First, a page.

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David Underwood

 

 

Since the dawn of the Human Being, Man has skewed survivalism in his favour, via the use of intellect and/or tools. To date, mankind has been effectively dominating nature and other beasts using the power of tools to overcome humans' inherent physical weaknesses. A modern phenomenon of linking or syncing these said tools with the human physique (and psyche) has transpired into a movement (albeit essentially for the elite, as the vast majority of people will not be able to afford such things). As defined in Wikipedia:  

 

'Transhumanism is an international and intellectual movement that aims to transform the human condition by developing and creating widely available sophisticated technologies to greatly enhance human intellectual, physical, and psychological capacities. Transhumanist thinkers study the potential benefits and dangers of emerging technologies that could overcome fundamental human limitations, as well as the ethics of using such technologies. The most common thesis is that human beings may eventually be able to transform themselves into different beings with abilities so greatly expanded from the natural condition as to merit the label of posthuman beings.'  

 

It drives the point home when, as of 15/04/2016, on the RSS feed from the MIT Technology Review website, 3 out of 5 of the headlines are related to transhumanism. This shows that the brainscape is certainly concentrating on this topic, for better or for worse.   

 

 

Pharmaceuticals  

 

Transhumanism is very much within the field of big pharma, so it isn't surprising that the 500 pound gorilla of the pharmaceutical industry, GlaxoSmithKline (from here on known as GSK) is concentrating on this field, termed by GSK as BioElectronics, with cerebral time and money. As explained on their website:  

 

'We describe the research we’re doing in bioelectronics as like learning a new language – the electrical language of the body. Through learning to read and write the electrical signals that travel between the brain and the body’s organs, we believe we can open up a whole new frontier in treating disease. It may sound like science fiction, but we’re edging closer to a future where precision electronic therapies sit alongside the medicines and vaccines we use today.'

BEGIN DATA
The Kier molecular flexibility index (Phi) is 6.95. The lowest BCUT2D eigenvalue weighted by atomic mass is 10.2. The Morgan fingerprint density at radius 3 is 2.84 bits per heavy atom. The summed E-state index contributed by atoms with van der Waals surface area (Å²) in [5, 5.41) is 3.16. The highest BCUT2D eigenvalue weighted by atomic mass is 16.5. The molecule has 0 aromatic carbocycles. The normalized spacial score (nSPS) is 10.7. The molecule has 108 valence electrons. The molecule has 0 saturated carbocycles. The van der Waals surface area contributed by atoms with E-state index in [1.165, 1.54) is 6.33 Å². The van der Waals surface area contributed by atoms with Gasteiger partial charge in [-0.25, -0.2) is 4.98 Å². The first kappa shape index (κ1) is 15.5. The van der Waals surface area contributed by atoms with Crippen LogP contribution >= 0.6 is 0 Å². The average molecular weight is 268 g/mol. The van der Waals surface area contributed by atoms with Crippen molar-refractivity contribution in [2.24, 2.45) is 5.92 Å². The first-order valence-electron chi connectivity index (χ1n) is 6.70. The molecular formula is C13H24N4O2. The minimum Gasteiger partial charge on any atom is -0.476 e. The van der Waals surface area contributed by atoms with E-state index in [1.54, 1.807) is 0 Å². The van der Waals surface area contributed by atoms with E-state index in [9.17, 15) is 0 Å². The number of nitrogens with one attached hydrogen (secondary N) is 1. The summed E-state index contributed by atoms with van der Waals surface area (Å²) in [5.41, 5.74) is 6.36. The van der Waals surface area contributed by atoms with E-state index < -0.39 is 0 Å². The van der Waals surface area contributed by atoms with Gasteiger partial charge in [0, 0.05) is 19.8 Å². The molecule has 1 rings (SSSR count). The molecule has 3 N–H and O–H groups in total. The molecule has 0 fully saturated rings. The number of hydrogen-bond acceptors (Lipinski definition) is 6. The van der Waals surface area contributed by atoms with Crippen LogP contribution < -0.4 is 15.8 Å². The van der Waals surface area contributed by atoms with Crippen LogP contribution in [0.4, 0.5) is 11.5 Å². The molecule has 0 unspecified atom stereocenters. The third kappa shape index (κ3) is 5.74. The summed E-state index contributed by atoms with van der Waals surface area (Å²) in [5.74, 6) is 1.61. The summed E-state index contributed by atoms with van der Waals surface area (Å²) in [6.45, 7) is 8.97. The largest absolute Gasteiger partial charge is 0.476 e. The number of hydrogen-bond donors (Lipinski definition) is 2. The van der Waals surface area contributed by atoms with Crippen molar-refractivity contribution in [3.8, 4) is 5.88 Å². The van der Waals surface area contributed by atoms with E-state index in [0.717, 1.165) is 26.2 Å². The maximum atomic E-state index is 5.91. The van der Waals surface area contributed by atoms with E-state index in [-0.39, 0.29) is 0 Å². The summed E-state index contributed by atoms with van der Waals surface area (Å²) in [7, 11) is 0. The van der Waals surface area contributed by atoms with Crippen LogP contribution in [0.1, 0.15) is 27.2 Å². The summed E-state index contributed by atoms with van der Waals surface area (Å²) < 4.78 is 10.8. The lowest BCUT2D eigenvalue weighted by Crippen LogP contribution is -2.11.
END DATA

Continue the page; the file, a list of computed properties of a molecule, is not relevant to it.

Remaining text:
GSK seems to be concentrating on the medical aspects of the transhumanist movement, but that is only what is portrayed publicly. Assuredly, what they have cooked up in their skunk works would probably be at least 10 years more advanced. In researching for this subject, this author came across this website which gives a few medical examples of the present and future use of transhumanistic technology. Strangely, the name of the organization is presently more well known as an extremist terrorist organization! Some of the examples given:  

 

- Jerry Lewis (the comedian) given a permanently implanted neuro-stimulation device to alleviate his back pain.

- BrainGate, a brain implant which interfaces with electronics, helps a 25 year old quadriplegic to check his emails and play computer games by just thinking.

- Four people put on an electrode-studded "thinking cap" and were able to control a computer with their thoughts.

- In 2004, Applied Digital Solutions in Delray Beach, developers of VeriChip, got the green light to implant a chip in a person's arms that can give instant access to the individual's medical records.   

 

 

This is present day technology, not something from the distant future. Note that the website article was dated 2004. Undoubtedly, ethical questions were raised about this Big Brother technology. As quoted directly from the article:  

 

'But brain-computer interface raises new concerns. Could employers or government agents or the police make people wear thinking caps while being interviewed so their very thoughts could be revealed? Could a disloyal, thought about one's boss cost a job? And further down the line, could a death wish, be literally used to kill people you don,t like? Could an evil warlord set off an atomic missile attack just by thinking? Or enslave the entire world via the internet, when people could be tagged and implanted with nano-devices without their knowledge?'  

 

'But critics point out that tagged bracelets or cards carrying medical information are just as effective as an implanted chip. They warn that the chips might be used to compulsorily tag and track prisoners, or even foreigners visiting a country in the name of fighting terrorism. (Some of us have had our fingerprints and iris patterns recorded at immigration visiting the United States recently.) "They've crossed a line by placing it under people's skin," says Marc Rotenberg of the Electronic Privacy Information Center, a civil liberties group in Washington DC.'